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ComFest returns to Goodale Park this weekend

Community Festival goers congregate in Goodale Park.
Community Festival

Columbus’ Community Festival returns Friday to celebrate its 50th anniversary in Goodale Park.

ComFest got its start as part of the anti-war movement in the early 1970s that rejected corporate sponsorship and promoted community organizations, alternatives to mainstream lifestyles, social justice and collective action.

“In May of 1972, a group of political activists, artists, musicians, craftspeople, local business owners and plenty of dreamers came together as a community on 16th Avenue across from Ohio State University to organize, advocate, celebrate and seek an alternative to the endless wars, military conscription, racial and social injustice, unsustainable consumerism, environmental degradation and a misguided ‘me first’ mentality that permeated late 20th century American life,” states organizer Marty Stutz in the festival program.

Mimi Morris said the appetite for ComFest’s alternative means of living and social awareness appeals to people looking for something more from society.

“When you walk onto the site, it's like coming home. Something inside you relaxes and said, 'All right, this is how it's supposed to be.' And that's what we want to do, is create pretty much a full surround, immersive idea of what an alternative world could feel like,” Morris said.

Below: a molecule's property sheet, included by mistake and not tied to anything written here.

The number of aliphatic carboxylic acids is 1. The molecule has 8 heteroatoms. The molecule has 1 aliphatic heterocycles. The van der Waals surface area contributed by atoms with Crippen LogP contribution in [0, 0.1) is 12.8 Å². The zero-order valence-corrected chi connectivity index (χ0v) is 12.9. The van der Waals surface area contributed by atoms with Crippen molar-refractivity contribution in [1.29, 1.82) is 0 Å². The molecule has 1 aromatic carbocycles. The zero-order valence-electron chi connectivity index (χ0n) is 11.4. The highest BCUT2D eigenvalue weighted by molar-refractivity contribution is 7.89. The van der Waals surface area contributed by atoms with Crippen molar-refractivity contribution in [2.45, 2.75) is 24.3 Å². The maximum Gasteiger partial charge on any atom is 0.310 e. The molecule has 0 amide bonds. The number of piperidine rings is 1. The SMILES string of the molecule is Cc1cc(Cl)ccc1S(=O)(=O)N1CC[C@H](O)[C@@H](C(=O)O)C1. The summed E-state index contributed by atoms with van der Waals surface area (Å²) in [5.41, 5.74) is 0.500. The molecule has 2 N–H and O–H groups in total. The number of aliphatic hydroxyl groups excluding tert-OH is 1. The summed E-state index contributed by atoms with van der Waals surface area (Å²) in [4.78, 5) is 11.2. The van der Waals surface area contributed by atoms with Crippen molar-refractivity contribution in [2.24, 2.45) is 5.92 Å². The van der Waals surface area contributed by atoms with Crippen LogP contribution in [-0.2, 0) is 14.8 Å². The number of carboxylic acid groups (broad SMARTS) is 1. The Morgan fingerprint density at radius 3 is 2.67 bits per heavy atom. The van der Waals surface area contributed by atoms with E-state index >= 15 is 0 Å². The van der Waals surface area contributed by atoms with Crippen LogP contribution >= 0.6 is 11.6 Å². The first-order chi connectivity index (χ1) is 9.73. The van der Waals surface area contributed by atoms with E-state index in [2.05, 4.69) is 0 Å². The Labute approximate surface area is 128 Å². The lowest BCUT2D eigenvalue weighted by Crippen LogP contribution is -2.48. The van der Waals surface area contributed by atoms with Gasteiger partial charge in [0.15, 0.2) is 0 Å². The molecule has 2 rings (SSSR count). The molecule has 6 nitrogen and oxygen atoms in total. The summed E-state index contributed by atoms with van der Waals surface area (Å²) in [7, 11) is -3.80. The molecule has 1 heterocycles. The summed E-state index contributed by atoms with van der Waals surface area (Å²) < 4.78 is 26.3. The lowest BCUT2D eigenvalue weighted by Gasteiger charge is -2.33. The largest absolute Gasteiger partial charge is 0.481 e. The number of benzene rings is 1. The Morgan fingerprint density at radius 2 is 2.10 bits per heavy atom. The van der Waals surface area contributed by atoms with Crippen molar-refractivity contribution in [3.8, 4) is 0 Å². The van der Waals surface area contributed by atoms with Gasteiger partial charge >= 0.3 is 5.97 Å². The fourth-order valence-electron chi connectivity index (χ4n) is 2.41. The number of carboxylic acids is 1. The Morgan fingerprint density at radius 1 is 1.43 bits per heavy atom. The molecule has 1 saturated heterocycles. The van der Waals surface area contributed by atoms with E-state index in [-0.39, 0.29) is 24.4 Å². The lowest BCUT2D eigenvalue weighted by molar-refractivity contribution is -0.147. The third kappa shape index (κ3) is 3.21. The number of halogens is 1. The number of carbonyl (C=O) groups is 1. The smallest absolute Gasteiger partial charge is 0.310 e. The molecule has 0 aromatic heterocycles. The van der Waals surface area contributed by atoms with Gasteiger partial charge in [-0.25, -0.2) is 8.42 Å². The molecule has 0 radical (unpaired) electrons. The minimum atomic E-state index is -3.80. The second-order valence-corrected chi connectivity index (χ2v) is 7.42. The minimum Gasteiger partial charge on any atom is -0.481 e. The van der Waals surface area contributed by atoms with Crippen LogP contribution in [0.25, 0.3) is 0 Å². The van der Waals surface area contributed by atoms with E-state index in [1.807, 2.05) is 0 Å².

This year’s theme of '50 years of giving peace a chance' includes music on five stages and a street-fair setting with booths for arts and crafts, workshops and local beer.

There will be plenty of material available for people interested in learning more about the issues the organizers are focused on, but the environment offers more than intellectual insight, Morris said.

“It's the atmosphere that all of that together creates, all of these people trying so many different ways to make the world a better place,” Morris said.

It’s a place where those interested in community action can connect, said Michael Gruber, who produces of the ComFest program guideand is head of its safety committee.

"I mean, our roots are coming from community organizations forming the festival and wanting to keep that spirit and purpose going, that the activist community in Columbus is vibrant,” Gruber said.

The 2022 ComFest program states the original festival organizers, “sought an alternative pathway to building and nurturing their community, their families and their lives. They believed that ordinary people could weave a present and future built upon progressive values, cooperation, self-determination and collective action.”

Visit comfest.com for more information about the festival.

Renee Fox is a reporter for 89.7 NPR News.